So, from the sublime to the ridiculous in one session. This film tries so hard to be eerie, to build a sense of foreboding and I tried so hard to like it – but, in the end, it was too stunningly vacuous. A young woman gets a job in a provincial hotel. Her predecessor mysteriously vanished. The woman wanders around basement corridors, down ludicrously dark hallways, swims laps in the hotel pool without turning the lights on and ventures repeatedly into the creepy forest out the back. There’s certainly potential in that set-up for all manner of hi-jinks but none of it is realised. The characters, especially the lead, are all too vaguely drawn to elicit interest, the performances aim for David Lynch-style deadpan but miss by a long way – there’s a world of difference between a controlled performance and a non-performance – the story meanders without purpose or interest, the soundscape is used hesitantly, the cinematography is murky. Ah, well.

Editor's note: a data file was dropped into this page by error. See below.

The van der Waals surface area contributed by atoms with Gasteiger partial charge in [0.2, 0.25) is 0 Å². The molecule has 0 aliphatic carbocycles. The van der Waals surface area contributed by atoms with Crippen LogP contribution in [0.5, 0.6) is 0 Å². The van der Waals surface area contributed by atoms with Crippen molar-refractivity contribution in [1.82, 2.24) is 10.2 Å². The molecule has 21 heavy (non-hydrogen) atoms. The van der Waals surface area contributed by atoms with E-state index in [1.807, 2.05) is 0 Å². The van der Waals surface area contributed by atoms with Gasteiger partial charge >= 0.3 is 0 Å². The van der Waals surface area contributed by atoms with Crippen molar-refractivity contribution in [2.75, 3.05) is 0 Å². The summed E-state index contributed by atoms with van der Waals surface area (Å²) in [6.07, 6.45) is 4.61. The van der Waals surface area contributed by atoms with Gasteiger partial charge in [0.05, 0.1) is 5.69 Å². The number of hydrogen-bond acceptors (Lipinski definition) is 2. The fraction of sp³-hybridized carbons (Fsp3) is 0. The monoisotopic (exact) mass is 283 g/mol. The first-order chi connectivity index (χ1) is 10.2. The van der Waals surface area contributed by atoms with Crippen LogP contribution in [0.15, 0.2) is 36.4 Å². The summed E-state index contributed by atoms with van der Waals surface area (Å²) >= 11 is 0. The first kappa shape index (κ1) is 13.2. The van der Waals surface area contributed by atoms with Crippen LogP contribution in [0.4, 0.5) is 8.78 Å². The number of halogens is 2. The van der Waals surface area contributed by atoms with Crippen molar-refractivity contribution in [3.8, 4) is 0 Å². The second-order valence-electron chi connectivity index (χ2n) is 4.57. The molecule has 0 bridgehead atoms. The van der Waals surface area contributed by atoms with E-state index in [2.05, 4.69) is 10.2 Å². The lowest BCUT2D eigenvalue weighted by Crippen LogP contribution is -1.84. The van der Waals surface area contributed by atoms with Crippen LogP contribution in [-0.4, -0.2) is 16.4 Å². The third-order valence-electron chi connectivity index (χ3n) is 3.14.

In Your Hands (Annette K. Olesen, 2004)